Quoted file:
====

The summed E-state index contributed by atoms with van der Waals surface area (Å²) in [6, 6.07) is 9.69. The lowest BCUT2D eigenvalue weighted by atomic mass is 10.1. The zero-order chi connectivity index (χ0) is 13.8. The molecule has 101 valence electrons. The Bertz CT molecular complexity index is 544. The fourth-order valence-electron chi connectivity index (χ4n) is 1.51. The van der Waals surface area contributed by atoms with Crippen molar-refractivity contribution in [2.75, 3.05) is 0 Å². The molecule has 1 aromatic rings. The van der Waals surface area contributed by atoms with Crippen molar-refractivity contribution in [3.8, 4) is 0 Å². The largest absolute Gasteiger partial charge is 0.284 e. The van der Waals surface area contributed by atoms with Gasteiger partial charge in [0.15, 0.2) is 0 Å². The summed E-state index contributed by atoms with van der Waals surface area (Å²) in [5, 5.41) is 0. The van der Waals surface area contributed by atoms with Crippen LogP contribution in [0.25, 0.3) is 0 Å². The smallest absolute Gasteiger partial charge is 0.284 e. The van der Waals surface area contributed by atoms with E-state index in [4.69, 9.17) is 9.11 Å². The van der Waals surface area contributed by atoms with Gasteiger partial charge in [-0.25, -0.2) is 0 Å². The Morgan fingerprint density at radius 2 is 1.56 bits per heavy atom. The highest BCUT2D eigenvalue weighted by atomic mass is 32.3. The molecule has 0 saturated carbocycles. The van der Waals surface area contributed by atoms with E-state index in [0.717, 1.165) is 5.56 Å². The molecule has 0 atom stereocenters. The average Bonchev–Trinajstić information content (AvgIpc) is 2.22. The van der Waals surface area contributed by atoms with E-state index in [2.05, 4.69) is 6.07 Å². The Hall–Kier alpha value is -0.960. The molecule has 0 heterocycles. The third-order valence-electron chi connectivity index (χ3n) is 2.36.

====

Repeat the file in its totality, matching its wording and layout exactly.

The summed E-state index contributed by atoms with van der Waals surface area (Å²) in [6, 6.07) is 9.69. The lowest BCUT2D eigenvalue weighted by atomic mass is 10.1. The zero-order chi connectivity index (χ0) is 13.8. The molecule has 101 valence electrons. The Bertz CT molecular complexity index is 544. The fourth-order valence-electron chi connectivity index (χ4n) is 1.51. The van der Waals surface area contributed by atoms with Crippen molar-refractivity contribution in [2.75, 3.05) is 0 Å². The molecule has 1 aromatic rings. The van der Waals surface area contributed by atoms with Crippen molar-refractivity contribution in [3.8, 4) is 0 Å². The largest absolute Gasteiger partial charge is 0.284 e. The van der Waals surface area contributed by atoms with Gasteiger partial charge in [0.15, 0.2) is 0 Å². The summed E-state index contributed by atoms with van der Waals surface area (Å²) in [5, 5.41) is 0. The van der Waals surface area contributed by atoms with Crippen LogP contribution in [0.25, 0.3) is 0 Å². The smallest absolute Gasteiger partial charge is 0.284 e. The van der Waals surface area contributed by atoms with E-state index in [4.69, 9.17) is 9.11 Å². The van der Waals surface area contributed by atoms with Gasteiger partial charge in [-0.25, -0.2) is 0 Å². The Morgan fingerprint density at radius 2 is 1.56 bits per heavy atom. The highest BCUT2D eigenvalue weighted by atomic mass is 32.3. The molecule has 0 saturated carbocycles. The van der Waals surface area contributed by atoms with E-state index in [0.717, 1.165) is 5.56 Å². The molecule has 0 atom stereocenters. The average Bonchev–Trinajstić information content (AvgIpc) is 2.22. The van der Waals surface area contributed by atoms with E-state index in [2.05, 4.69) is 6.07 Å². The Hall–Kier alpha value is -0.960. The molecule has 0 heterocycles. The third-order valence-electron chi connectivity index (χ3n) is 2.36.